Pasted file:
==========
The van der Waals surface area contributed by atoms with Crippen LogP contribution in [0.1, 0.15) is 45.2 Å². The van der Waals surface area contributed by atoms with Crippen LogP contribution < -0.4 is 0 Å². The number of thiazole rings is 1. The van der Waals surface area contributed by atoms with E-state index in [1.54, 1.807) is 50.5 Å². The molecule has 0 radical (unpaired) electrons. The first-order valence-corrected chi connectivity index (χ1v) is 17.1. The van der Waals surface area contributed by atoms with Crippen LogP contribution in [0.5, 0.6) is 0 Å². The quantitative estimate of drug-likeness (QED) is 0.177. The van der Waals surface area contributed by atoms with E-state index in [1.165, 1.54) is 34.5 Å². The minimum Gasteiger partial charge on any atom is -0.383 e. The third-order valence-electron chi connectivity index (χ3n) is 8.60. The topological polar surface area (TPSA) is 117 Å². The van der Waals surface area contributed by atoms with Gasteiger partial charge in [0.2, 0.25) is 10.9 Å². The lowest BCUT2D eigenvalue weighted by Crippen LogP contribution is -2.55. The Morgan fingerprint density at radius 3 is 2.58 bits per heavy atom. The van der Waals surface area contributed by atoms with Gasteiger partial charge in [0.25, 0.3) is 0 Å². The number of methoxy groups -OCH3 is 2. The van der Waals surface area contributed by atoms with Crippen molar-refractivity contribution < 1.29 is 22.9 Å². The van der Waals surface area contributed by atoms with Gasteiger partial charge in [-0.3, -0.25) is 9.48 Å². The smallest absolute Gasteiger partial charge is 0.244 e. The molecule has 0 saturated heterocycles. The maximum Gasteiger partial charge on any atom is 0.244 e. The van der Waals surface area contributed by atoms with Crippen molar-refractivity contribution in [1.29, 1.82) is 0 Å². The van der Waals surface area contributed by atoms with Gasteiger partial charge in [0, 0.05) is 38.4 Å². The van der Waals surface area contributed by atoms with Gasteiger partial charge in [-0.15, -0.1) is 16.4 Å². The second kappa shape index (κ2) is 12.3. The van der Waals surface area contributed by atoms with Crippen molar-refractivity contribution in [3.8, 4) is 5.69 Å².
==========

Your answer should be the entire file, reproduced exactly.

The van der Waals surface area contributed by atoms with Crippen LogP contribution in [0.1, 0.15) is 45.2 Å². The van der Waals surface area contributed by atoms with Crippen LogP contribution < -0.4 is 0 Å². The number of thiazole rings is 1. The van der Waals surface area contributed by atoms with E-state index in [1.54, 1.807) is 50.5 Å². The molecule has 0 radical (unpaired) electrons. The first-order valence-corrected chi connectivity index (χ1v) is 17.1. The van der Waals surface area contributed by atoms with Crippen LogP contribution in [0.5, 0.6) is 0 Å². The quantitative estimate of drug-likeness (QED) is 0.177. The van der Waals surface area contributed by atoms with E-state index in [1.165, 1.54) is 34.5 Å². The minimum Gasteiger partial charge on any atom is -0.383 e. The third-order valence-electron chi connectivity index (χ3n) is 8.60. The topological polar surface area (TPSA) is 117 Å². The van der Waals surface area contributed by atoms with Gasteiger partial charge in [0.2, 0.25) is 10.9 Å². The lowest BCUT2D eigenvalue weighted by Crippen LogP contribution is -2.55. The Morgan fingerprint density at radius 3 is 2.58 bits per heavy atom. The van der Waals surface area contributed by atoms with Gasteiger partial charge in [0.25, 0.3) is 0 Å². The number of methoxy groups -OCH3 is 2. The van der Waals surface area contributed by atoms with Crippen molar-refractivity contribution < 1.29 is 22.9 Å². The van der Waals surface area contributed by atoms with Gasteiger partial charge in [-0.3, -0.25) is 9.48 Å². The smallest absolute Gasteiger partial charge is 0.244 e. The molecule has 0 saturated heterocycles. The maximum Gasteiger partial charge on any atom is 0.244 e. The van der Waals surface area contributed by atoms with Crippen molar-refractivity contribution in [1.29, 1.82) is 0 Å². The van der Waals surface area contributed by atoms with Gasteiger partial charge in [0, 0.05) is 38.4 Å². The van der Waals surface area contributed by atoms with Gasteiger partial charge in [-0.15, -0.1) is 16.4 Å². The second kappa shape index (κ2) is 12.3. The van der Waals surface area contributed by atoms with Crippen molar-refractivity contribution in [3.8, 4) is 5.69 Å².